A review like this cannot exhaustively critique the many details contained in How Jesus Became God. Fortunately, an international five-scholar team has just published an excellent, full-fledged response.  This phalanx relativizes Ehrman’s claim that he speaks for the majority of serious scholars. They contend, contra Ehrman, that the Gospels are reliable and coherent sources; that Ehrman misrepresents Roman policy relating to crucifixion and non-burial; that he mischaracterizes Matthew and Luke when he argues they know nothing of Jesus’ pre-existence; that his schema of competing or evolving exaltation and incarnation Christologies is contrived; and that his charge of contradictory Christologies (“ortho-paradoxes”) in early Christian writings is implausible.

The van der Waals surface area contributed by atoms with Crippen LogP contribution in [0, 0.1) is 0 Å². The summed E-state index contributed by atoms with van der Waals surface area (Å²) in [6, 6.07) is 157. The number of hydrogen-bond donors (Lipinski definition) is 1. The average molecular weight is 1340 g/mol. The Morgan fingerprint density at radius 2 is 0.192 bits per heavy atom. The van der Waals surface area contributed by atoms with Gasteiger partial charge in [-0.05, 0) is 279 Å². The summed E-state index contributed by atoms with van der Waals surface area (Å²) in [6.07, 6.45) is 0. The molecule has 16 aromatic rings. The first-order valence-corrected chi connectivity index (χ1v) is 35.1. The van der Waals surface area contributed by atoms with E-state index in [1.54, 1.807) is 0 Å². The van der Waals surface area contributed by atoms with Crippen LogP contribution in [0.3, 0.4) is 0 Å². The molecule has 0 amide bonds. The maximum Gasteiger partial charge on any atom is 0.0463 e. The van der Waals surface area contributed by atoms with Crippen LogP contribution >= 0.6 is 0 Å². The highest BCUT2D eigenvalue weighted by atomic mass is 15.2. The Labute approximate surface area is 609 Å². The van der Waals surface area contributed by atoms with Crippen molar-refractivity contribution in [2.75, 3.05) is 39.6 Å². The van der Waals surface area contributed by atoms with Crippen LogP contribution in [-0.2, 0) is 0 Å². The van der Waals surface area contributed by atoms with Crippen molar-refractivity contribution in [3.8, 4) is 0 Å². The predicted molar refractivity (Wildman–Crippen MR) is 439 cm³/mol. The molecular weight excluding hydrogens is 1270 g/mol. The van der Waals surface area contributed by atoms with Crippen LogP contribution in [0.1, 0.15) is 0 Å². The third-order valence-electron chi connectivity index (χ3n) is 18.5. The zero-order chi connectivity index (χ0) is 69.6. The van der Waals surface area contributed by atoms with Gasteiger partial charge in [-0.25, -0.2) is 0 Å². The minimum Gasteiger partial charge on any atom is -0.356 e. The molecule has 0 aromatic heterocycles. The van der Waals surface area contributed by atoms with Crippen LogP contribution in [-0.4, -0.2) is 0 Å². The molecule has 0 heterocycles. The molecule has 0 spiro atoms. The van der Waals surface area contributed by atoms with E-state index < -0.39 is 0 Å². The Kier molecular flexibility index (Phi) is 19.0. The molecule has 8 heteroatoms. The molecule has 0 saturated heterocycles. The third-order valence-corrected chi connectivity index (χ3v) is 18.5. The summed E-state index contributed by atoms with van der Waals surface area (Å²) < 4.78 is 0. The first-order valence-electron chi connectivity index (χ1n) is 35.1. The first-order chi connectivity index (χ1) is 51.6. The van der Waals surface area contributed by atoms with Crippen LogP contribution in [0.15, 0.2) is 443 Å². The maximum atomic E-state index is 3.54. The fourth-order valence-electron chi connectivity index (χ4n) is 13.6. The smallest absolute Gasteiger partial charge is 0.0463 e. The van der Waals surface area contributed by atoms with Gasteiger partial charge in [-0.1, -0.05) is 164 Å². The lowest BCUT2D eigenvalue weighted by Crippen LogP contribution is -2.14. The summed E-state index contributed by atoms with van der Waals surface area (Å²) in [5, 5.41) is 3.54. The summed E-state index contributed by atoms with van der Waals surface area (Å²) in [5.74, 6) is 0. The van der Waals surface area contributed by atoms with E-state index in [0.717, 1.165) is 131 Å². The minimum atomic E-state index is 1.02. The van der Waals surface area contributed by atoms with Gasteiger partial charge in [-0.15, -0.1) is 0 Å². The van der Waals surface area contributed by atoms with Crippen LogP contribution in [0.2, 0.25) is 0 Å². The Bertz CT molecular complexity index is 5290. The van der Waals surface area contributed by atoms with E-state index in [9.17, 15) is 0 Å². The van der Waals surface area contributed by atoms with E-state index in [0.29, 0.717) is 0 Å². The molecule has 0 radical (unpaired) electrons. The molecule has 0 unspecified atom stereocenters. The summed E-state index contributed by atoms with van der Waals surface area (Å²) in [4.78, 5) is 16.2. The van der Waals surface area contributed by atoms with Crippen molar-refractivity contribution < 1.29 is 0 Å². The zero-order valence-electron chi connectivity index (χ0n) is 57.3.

Jesus was not a mere man who only later became God; rather, God took on humanity in the person of Jesus of Nazareth. Within a short decade or two, the early Christians understood Jesus’ identity was intrinsic to the identity of Israel’s God and that he wasn’t a second or lesser god but instead part of God’s own being and identity and thus a fitting object of worship. Also, the types of Christology Ehrman discounts as contradictory are found side by side, even intertwined, in individual New Testament books like John and Colossians. Apparently, these biblical authors held both views simultaneously without considering them contradictory. This evidence calls into question Ehrman’s trajectory from exaltation to incarnation Christologies, then, as many New Testament authors would have to be internally conflicted for his thesis to be correct.